Dr. Parks’ qualifications include his substantial experience as a senior executive and board member for a number of technology companies, and particularly in the medical device and medical imaging industries.

Dr. Sophie V. Vandebroek has been Corporate Vice President and Chief Technology Officer of Xerox Corporation and President of the Xerox Innovation Group, since January 2006. From 2002 through 2005, Dr. Vandebroek was Chief Engineer of Xerox Corporation and Vice President of the Xerox Engineering Center.

Dr. Vandebroek serves on the board of IDEXX Laboratories (IDXX), a global market leader in diagnostics and information technology solutions and services for veterinary, food and water testing markets. She is also a Fellow of the Institute of Electrical and Electronics Engineers; a member of the Royal Flemish Academy for Arts & Sciences; and serves on the advisory council of the dean of engineering of the Massachusetts Institute of Technology. Dr. Vandebroek is a member of the Women in Science and Technology Hall of Fame and is a named inventor on fourteen U.S. patents.

Dr. Vandebroek’s qualifications include senior leadership roles directing global research activities for an internationally recognized provider of technology and business process outsourcing services, including to governmental and healthcare customers. She also gained significant knowledge and experience through her service on behalf of numerous technical, academic, and industry organizations. She provides our board with unique and broad perspectives on directing and shaping innovation to meet our strategic objectives, as well as on assessing the effectiveness of our investment in innovation. She also brings valuable insight on embracing diversity as a competitive advantage in the global marketplace.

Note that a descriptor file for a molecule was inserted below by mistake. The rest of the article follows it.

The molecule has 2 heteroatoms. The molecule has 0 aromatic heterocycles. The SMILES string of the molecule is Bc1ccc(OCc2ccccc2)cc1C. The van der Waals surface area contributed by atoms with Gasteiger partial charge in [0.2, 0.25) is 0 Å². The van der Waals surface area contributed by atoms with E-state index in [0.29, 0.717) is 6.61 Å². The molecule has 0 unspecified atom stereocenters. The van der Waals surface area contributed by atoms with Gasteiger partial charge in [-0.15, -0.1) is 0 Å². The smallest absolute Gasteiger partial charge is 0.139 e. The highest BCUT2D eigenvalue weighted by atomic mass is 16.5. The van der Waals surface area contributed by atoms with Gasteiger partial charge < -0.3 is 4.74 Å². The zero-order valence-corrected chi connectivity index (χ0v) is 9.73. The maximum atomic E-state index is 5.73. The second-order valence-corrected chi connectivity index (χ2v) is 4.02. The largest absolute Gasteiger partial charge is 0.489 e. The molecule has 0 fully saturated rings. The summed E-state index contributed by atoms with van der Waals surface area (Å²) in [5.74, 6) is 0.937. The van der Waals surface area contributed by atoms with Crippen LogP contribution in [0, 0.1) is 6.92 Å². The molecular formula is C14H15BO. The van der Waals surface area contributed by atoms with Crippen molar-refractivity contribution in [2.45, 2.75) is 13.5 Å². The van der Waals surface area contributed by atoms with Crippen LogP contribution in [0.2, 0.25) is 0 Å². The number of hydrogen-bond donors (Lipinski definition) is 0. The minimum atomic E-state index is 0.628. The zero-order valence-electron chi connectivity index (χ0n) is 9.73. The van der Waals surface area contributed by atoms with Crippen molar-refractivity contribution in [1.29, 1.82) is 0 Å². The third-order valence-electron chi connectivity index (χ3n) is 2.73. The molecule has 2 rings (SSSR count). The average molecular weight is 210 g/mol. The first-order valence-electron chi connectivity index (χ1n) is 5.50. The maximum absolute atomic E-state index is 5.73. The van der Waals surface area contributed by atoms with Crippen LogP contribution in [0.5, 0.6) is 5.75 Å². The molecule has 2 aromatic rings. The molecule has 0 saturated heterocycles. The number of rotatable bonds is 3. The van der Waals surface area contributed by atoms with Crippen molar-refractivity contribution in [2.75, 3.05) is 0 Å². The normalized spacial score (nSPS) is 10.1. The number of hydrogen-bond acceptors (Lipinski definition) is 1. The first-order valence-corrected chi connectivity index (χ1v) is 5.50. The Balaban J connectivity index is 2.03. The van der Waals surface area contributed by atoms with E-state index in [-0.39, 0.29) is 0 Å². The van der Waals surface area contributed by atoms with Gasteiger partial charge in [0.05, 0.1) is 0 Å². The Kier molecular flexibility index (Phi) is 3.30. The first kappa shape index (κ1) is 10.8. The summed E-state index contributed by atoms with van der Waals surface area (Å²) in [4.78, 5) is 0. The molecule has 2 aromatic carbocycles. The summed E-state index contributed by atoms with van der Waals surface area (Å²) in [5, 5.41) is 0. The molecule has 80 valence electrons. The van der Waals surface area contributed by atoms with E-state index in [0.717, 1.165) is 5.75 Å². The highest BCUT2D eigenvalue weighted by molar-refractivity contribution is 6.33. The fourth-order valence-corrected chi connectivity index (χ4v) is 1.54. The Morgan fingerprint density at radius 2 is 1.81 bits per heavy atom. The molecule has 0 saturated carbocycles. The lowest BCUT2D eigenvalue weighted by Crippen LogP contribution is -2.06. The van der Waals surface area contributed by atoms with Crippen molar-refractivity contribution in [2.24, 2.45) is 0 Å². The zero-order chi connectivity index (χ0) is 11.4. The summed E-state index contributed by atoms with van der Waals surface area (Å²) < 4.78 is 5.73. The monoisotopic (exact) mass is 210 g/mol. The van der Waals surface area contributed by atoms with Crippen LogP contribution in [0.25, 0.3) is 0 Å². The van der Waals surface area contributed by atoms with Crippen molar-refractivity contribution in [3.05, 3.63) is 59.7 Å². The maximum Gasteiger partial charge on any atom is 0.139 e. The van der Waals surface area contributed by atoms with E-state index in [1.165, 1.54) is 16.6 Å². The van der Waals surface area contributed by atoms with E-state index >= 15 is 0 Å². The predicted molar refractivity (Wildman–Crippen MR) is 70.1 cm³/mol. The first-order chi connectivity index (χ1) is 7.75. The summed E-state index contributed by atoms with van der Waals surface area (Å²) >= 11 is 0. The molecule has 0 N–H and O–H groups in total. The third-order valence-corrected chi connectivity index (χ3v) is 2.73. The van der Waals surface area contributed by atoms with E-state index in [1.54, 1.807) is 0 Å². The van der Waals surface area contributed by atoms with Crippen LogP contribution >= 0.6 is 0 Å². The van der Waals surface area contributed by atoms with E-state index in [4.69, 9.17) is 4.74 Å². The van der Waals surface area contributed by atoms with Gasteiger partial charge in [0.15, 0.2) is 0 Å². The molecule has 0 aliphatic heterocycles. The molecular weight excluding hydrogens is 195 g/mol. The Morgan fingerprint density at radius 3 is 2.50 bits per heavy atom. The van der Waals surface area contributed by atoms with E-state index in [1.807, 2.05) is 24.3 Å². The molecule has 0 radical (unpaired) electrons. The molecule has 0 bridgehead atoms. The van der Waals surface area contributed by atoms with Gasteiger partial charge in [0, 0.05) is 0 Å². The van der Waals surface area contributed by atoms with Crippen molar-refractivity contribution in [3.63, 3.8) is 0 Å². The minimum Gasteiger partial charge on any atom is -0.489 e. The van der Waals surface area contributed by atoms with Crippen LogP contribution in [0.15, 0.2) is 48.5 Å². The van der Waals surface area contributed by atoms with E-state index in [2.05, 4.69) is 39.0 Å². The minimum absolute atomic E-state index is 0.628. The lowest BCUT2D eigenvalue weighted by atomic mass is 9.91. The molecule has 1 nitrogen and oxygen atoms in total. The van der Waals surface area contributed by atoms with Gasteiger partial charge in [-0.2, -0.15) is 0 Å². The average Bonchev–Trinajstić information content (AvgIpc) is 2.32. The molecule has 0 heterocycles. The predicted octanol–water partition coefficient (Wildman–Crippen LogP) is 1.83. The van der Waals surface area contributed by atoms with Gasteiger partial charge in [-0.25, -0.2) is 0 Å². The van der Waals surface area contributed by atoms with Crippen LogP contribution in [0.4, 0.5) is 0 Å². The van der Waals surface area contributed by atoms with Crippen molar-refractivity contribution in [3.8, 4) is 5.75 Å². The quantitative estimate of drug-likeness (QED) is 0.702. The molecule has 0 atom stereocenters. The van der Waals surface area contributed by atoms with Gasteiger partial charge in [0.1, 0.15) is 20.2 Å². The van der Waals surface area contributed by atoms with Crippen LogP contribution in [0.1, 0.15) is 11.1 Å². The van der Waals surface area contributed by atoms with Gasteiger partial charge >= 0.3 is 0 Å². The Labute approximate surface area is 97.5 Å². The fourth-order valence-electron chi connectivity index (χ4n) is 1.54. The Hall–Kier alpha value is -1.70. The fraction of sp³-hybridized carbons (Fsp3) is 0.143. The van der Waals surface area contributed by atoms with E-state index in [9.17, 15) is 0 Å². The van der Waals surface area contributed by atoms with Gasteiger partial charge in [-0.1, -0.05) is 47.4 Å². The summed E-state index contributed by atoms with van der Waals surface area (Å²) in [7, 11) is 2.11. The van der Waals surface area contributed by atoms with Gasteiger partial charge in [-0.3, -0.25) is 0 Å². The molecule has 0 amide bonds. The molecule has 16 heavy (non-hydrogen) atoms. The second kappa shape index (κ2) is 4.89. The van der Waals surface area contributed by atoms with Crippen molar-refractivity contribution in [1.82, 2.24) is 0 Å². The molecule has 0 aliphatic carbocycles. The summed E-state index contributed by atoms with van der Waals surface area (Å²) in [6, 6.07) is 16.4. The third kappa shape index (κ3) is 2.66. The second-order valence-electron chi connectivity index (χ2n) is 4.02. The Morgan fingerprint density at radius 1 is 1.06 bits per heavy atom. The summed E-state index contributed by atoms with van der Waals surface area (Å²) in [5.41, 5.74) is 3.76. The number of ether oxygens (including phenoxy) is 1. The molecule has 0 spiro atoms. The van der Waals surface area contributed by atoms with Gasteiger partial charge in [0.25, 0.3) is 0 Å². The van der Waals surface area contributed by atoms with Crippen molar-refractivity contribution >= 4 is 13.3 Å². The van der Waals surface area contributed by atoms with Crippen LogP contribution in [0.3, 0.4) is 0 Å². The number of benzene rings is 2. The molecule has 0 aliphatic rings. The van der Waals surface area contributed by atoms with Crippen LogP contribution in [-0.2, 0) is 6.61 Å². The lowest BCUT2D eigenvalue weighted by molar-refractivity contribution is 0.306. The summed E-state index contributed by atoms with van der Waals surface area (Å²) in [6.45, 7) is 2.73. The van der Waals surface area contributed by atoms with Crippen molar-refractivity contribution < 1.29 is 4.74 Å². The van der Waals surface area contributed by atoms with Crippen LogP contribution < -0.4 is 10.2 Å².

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CORPORATE GOVERNANCE

Our board has long believed that good corporate governance is important to ensure that we are managed for the long term benefit of our stockholders. The board reviews its governance practices on an ongoing basis in light of the Sarbanes-Oxley Act of 2002, the rules and regulations of the SEC, the NASDAQ listing standards, and other relevant considerations. This section describes key corporate governance guidelines and practices that we have adopted. Complete copies of the corporate governance guidelines, committee charters, as most recently amended, and code of business conduct and ethics described below are posted on the Corporate Governance section of our website, which is located at http://investor.analogic.com . Alternatively, you can request a copy of any of these documents by writing to Analogic Corporation, 8 Centennial Drive, Peabody, Massachusetts 01960, Attention: John J. Fry, Senior Vice President, General Counsel, and Secretary.

Corporate Governance Guidelines

Our board has adopted corporate governance guidelines to assist the board in the exercise of its duties and responsibilities, and to serve our best interests and those of our stockholders. The corporate governance guidelines provide a framework for the conduct of the board’s business and specify, among other matters, that:

 

   

the principal responsibilities of the directors are to oversee the management of Analogic, understand Analogic and its business, establish effective systems for reporting to the board on important matters concerning Analogic, and select new director candidates;